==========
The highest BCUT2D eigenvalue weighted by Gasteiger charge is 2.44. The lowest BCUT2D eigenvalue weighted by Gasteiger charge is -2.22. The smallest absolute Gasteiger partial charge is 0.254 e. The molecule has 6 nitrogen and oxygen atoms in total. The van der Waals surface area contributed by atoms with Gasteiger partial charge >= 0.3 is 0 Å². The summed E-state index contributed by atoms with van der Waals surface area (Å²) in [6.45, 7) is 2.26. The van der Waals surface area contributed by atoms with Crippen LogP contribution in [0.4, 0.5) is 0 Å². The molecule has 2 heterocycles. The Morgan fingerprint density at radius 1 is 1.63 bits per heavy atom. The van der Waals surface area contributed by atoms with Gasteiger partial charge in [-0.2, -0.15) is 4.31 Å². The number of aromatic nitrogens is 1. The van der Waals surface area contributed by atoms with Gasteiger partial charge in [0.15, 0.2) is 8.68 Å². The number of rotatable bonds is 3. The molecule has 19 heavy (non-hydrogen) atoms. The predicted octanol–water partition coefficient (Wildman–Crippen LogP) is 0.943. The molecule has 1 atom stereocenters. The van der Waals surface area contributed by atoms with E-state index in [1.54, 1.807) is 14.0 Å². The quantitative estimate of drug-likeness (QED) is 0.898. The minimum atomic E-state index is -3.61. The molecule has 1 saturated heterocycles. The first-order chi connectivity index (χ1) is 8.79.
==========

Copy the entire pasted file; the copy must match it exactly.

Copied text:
The highest BCUT2D eigenvalue weighted by Gasteiger charge is 2.44. The lowest BCUT2D eigenvalue weighted by Gasteiger charge is -2.22. The smallest absolute Gasteiger partial charge is 0.254 e. The molecule has 6 nitrogen and oxygen atoms in total. The van der Waals surface area contributed by atoms with Gasteiger partial charge >= 0.3 is 0 Å². The summed E-state index contributed by atoms with van der Waals surface area (Å²) in [6.45, 7) is 2.26. The van der Waals surface area contributed by atoms with Crippen LogP contribution in [0.4, 0.5) is 0 Å². The molecule has 2 heterocycles. The Morgan fingerprint density at radius 1 is 1.63 bits per heavy atom. The van der Waals surface area contributed by atoms with Gasteiger partial charge in [-0.2, -0.15) is 4.31 Å². The number of aromatic nitrogens is 1. The van der Waals surface area contributed by atoms with Gasteiger partial charge in [0.15, 0.2) is 8.68 Å². The number of rotatable bonds is 3. The molecule has 19 heavy (non-hydrogen) atoms. The predicted octanol–water partition coefficient (Wildman–Crippen LogP) is 0.943. The molecule has 1 atom stereocenters. The van der Waals surface area contributed by atoms with E-state index in [1.54, 1.807) is 14.0 Å². The quantitative estimate of drug-likeness (QED) is 0.898. The minimum atomic E-state index is -3.61. The molecule has 1 saturated heterocycles. The first-order chi connectivity index (χ1) is 8.79.